Tuesday, February 17, 2015

Blog 2

I chose to score the movie Just Go With It. The movie is about a man trying to find love after recently experiencing a break up. It is a very heartwarming and funny movie. I figured this would be an appropriate movie to review because the two of the three lead roles were played by women. Jennifer Anniston and Brooklyn Decker are key to the plot along with Adam Sandler. However, it only ended up scoring a 4 on the rep test. A big part of this is because there are almost no minorities in this film. When I picked this movie, I assumed it would score well because of Anniston and Decker's roles. But I didn't realize that race was also a big factor in the rep test. So basically, any criteria of the rep test involving race, the movie did not meet.

One of the questions that I found interesting was, "Does the film represent women as more than 'objects for the male gaze'?" Without even seeing the movie, one can safely assume that Brooklyn Decker was put in this movie for this reason because she is a Sports Illustrated swimsuit model. And this assumption is confirmed with the introduction of Decker in the movie when she is shown in a bikini walking on the beach in slow motion. In addition to that, the entire movie takes place on an island resort with beaches and pools everywhere. As a result of that, most of the women seen are quite attractive with the same model-like body type, so the movie fails on that question as well

One of the questions that I felt was a little unfair was whether or not the film past the Bechdel Test. I say it's unfair because the plot of the movie revolves around Jennifer Anniston trying to convince Brooklyn Decker that she is Adam Sandler's ex wife and indirectly make her fall in love with him. So in every scene with them together, of course they are talking about a man because it's important to move the plot forward.

In terms of the "Men" category, the movie scored pretty well. First, it's a comedy so it clearly avoided glorifying violence. The main male characters are Adam Sandler and Nick Swardson who are by no means what the media would call "hot," So the film does not perpetrate an unhealthy lifestyle for men. Also, the movie portrays Nick Swardson as a man who tries to impress girls rather than it be the other way around so there are men in non stereotypical roles. The only criteria the movie does not meet is that there are no major men of color in the movie, which again, points to the race portion of the rep test. The film in no way stereotypes people of color, it just simply does not have roles for them.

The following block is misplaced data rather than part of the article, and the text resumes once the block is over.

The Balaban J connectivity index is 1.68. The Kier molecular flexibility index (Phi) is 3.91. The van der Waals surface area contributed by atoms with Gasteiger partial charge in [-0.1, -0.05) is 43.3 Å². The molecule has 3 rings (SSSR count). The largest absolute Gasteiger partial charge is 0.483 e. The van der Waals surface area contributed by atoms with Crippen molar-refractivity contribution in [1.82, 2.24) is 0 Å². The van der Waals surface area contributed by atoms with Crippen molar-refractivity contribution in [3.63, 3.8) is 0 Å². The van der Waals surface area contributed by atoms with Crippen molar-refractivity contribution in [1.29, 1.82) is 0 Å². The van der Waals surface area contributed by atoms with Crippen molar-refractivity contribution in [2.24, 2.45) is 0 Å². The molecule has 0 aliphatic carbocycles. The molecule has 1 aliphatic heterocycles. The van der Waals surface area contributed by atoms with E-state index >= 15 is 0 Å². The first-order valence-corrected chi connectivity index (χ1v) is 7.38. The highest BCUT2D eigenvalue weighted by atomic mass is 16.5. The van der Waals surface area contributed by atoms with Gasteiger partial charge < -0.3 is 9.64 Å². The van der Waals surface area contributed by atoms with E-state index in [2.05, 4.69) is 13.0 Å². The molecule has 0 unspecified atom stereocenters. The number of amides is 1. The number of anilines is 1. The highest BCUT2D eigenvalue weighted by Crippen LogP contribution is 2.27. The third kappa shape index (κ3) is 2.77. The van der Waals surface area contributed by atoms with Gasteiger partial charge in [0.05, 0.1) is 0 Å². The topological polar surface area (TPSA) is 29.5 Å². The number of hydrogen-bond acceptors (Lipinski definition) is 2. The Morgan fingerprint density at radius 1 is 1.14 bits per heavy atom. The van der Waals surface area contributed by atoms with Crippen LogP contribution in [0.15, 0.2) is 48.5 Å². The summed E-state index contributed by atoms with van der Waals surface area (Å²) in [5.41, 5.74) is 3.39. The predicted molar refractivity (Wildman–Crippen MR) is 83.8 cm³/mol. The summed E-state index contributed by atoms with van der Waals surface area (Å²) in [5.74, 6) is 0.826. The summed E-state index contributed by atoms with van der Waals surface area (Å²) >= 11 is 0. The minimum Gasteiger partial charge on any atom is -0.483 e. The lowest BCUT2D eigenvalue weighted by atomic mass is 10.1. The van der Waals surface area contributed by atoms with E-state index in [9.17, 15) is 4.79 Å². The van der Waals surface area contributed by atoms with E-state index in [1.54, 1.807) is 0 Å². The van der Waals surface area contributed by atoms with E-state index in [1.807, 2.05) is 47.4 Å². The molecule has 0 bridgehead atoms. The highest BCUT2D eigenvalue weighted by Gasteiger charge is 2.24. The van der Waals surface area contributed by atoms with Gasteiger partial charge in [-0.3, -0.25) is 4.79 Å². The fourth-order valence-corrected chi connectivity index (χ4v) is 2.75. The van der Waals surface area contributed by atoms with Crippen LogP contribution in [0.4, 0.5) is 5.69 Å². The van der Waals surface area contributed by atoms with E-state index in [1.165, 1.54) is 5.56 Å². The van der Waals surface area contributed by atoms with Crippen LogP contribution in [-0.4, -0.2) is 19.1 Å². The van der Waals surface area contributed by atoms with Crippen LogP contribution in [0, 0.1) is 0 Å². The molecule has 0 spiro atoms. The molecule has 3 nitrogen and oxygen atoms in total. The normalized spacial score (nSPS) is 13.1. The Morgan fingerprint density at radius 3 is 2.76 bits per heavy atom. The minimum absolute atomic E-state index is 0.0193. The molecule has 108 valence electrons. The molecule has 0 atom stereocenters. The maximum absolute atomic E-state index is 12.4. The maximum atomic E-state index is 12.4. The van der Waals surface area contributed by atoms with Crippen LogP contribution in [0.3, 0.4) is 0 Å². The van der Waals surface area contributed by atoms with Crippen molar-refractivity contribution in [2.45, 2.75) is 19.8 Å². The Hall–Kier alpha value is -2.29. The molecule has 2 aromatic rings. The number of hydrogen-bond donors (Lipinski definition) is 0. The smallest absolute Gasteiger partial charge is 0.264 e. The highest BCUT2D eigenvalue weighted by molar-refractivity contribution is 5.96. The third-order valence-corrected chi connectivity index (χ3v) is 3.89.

The movie fails the rest of the rep test with the LGBT category and the Disabilities category. I feel like most movies would fail these criteria because honestly I've never seen a movie that revolves around LGBT people or a movie that has a person with a disability where the storyline is not hindered by it.

I honestly don't think this test is fair. I feel like if there was a movie that met all of the criteria then it wouldn't be that good because there would have to be such a wide variety of actors that it would be difficult to create a plot that makes sense. I also don't believe a movie that fails the rep test reveals anything about the cast, director, or production company. All they were trying to do was make a movie that makes people laugh. So yes, the movie only received a C but I think there are way more positives than negatives that can be said about Just Go With It.

1 comment:

  1. Having seen this movie a couple times, I agree with your comments on the scoring. Clearly seen from the movie poster, anyone can tell that this movie is going to portray women as an "object for the male gaze." Similar to the movie I scored, "Just Go With It" failed to score in the LGBT and Disabilities categories simply because neither of the movies address these characteristics, but, in contrast, "Zero Dark Thirty" revolved around racial, ethnic, and cultural stereotypes, which come off in an offensive manner to some. Finally, I find your thoughts about the test not being fair very interesting. In my blog, I argued the opposite: I believe that the test addresses key viewpoints that movies may be looked at, but I had not thought about it in the way that you explained. After reading your conclusion, I am reconsidering my pervious argument, especially due to your point about how failing the test does not say anything about the cast, director, or production company. Good work overall, very insightful.